The Ventriculophasic Response: Relationship to Sinus Arrhythmia and the Duration of Interposed QRS Complexes
Disclosures: The authors have no financial or intellectual conflicts of interest relevant to this research. The research was not supported by external funding.
Address for correspondence: Craig A. McPherson, M.D., Cardiology Section, Bridgeport Hospital, 267 Grant Street, Bridgeport, CT 06610. Fax: 203-384-3443; E mail: email@example.com
The ventriculophasic response (VR) refers to shortening of sinus cycle length during heart block when a QRS complex is interposed between 2 P waves. Our purpose was to analyze its relationship to respiratory sinus arrhythmia (SA) and to compare VR in relation to paced versus intrinsic QRS complexes.
Patients with advanced heart block had their pacer devices temporarily programmed to ventricular inhibited mode at 30 ppm. In 35 subjects, we analyzed VR and SA before, during and after 3 cycles of deep breathing. In 16 other patients we compared VR in the presence of paced versus narrower intrinsic QRS complexes.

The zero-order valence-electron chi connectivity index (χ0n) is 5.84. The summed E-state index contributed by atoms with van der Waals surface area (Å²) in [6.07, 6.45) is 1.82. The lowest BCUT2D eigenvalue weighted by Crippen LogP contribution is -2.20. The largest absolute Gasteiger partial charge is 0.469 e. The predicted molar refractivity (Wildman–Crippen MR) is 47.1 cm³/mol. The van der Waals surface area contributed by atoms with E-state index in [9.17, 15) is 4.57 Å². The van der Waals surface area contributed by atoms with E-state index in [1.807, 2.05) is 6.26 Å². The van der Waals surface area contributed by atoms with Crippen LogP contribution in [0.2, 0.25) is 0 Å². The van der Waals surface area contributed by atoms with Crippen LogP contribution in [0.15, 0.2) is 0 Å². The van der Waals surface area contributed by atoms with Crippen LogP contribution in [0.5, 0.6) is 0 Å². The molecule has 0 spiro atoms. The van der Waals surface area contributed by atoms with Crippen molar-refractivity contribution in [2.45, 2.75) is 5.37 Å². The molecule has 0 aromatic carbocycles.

The magnitude of P-P interval shortening surrounding QRS complexes during inspiration correlated with SA (r = 0.36, P = 0.03). The prevalence of VR increased from 37% at baseline to 77% of subjects during deep breathing (P = 0.02). The mean P–P interval shortening was greater surrounding intrinsic QRS complexes than paced QRS complexes (3.6 ± 3.6% vs. 1.4 ± 1.1%, P = 0.02). The prevalence of VR increased from 25% during paced rhythm to 56% when intrinsic complexes were present.
VR, like SA, increases with deep breathing and likely reflects intact parasympathetic nervous system function. Its increase in the presence of narrower beats suggests it may reflect ventricular synchrony.